Author Archive for Ryan Little

Comparing Notes: Two Critics Confer on “Fermata,” Artisphere’s Aural Exhibition

In musical notation, a fermata is a symbol used to indicate when a note or rest should be sustained. It’s usually used over rest notes to indicate a grand pause. That’s not the imagery that most curators try to summon with summer exhibits.
But “Fermata,” an ambitious new exhibit on view through August 10 at Artisphere, [...]

As Lo-Fang, Matthew Hemerlein Takes His Left-Field Pop to the West Coast

It started as a mixtape. About 40 minutes long, the recording was a modest compilation of eclectic ideas and choice samples flowing from Columbia, Md., native Matthew Hemerlein’s well-traveled mind. The classically trained polymath had quit D.C. in 2011, traveling to Cambodia and London and Nashville. So he weaved his experiences abroad with his relationships at [...]

Josh Burdette, 9:30 Club Manager and Crew Chief, Has Died

According to a 9:30 Club spokesperson, club manager and crew chief Josh Burdette has died.
Casual club patrons may not have known Burdette's name, but it would have been hard not to know his stretched earlobes, surly tattoos, and friendly smile. Burdette began working at the V Street NW venue in 1997, and for about as long, he was [...]

U Street Music Hall Fires Bouncer Who Tried to Boot Male Patrons for Dancing With Each Other

The last time Robyn was in town, she was opening for Katy Perry, playing to a packed  Merriwether Post Pavilion. Last weekend, in D.C. for a two-night stand with Coldplay at the Verizon Center, the Swedish singer brought her vocoded vocals and drum-machine hooks to U Street Music Hall. The 33-year-old performer's Saturday appearance included a [...]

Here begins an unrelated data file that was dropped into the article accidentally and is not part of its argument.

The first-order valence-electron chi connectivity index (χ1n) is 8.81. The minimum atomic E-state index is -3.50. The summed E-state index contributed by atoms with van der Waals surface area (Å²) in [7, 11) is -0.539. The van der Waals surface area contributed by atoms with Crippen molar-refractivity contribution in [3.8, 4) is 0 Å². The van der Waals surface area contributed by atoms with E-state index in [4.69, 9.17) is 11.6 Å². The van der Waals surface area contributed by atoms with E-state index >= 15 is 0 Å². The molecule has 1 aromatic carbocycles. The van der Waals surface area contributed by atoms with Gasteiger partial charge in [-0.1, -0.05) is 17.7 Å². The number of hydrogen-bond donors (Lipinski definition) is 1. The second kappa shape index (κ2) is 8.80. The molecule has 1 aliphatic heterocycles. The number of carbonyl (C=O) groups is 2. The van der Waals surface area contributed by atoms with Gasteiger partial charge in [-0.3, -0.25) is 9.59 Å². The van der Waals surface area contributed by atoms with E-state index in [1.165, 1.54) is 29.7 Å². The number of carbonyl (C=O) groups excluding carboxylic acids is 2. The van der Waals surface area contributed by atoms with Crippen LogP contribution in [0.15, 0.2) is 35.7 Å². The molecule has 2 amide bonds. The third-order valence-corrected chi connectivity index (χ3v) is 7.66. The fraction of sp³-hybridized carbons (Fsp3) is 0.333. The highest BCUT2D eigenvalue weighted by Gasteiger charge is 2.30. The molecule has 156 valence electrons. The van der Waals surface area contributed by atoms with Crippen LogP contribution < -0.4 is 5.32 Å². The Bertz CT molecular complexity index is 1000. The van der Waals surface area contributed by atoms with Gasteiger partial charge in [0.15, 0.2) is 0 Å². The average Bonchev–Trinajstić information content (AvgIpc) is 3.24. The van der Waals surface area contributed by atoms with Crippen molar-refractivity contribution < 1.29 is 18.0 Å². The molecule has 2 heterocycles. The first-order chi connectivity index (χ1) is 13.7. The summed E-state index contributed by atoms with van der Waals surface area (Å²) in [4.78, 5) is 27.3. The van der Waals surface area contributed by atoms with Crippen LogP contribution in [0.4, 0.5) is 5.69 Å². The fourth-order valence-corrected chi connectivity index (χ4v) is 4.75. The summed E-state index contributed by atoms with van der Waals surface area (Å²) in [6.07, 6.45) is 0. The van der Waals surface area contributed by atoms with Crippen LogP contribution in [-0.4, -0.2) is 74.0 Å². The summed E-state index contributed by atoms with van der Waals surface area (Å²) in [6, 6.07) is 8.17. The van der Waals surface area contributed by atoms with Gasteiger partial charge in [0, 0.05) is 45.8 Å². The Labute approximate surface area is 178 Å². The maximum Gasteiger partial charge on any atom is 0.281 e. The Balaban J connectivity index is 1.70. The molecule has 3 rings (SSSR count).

Everybody’s Doing It, So Why Can’t We? On NPR, David Lowery, Travis Morrison, and Paying for Music

There's a culture war going on right now, and it has nothing to do with gay marriage. If you're a music nerd, a music-maker, or a Facebook friend of either kind of person, you've probably seen a link to a recent blog piece by NPR intern Emily White in which she explains how she acquired [...]

Soul Survivor: The Lost Recordings and Magic Touch of Robert Hosea Williams

It’s not rare for musicians to begin their careers in the garage and end them in the pawnshop. For recording engineer Robert Hosea Williams, it was just the opposite. He began his life’s work picking up used gear, and finished it by packing up storage boxes, stowing away some of the baddest D.C. soul recordings of the [...]

Gold Leaf Studios’ Last Hurrah (Probably)

The aroma of illicit substances was hard to ignore when I arrived at Gold Leaf Studios late on Saturday night, and the whole place felt ready to burst. The Mount Vernon Square warehouse of artist studios has always felt raw and chaotic, but the space's impending demise had now removed its occupants' remaining inhibitions. Shit [...]

The Gold Leaf Variations: A Longtime DIY Venue Nears Its Swan Song

On Labor Day weekend last September, if you stepped outside of the new Korean restaurant or the swank Japanese kitchen at 5th and K streets NW and gazed across the way, you might have caught a scene that felt slightly out of place in shiny, revitalized Mount Vernon Square. Lanterns emerged from inky, overgrown foliage. Guitar [...]

William “Whop” Frazier, 1943-2011

Bassist and singer William "Whop" Frazier spent years backing up other blues players before stepping out on his own. The singer—who for decades was a prominent figure in D.C.'s blues scene—passed away on Dec. 22 at Fairfax hospital following a brief battle with lung and bone cancer. Frazier was 68.
Frazier's wife, Dolores "Dede" Frazier, recalls meeting him [...]

Why Slate Is Wrong About D.C.

On Wednesday, Slate published a piece by Matthew Yglesias about why D.C. is, essentially, a terrible place for young, creative people to live.
The article has since flown about social media, causing many a sad emoticon and, apparently, excessive vomiting. The jab is all the more painful because there is some truth to it–D.C. is [...]

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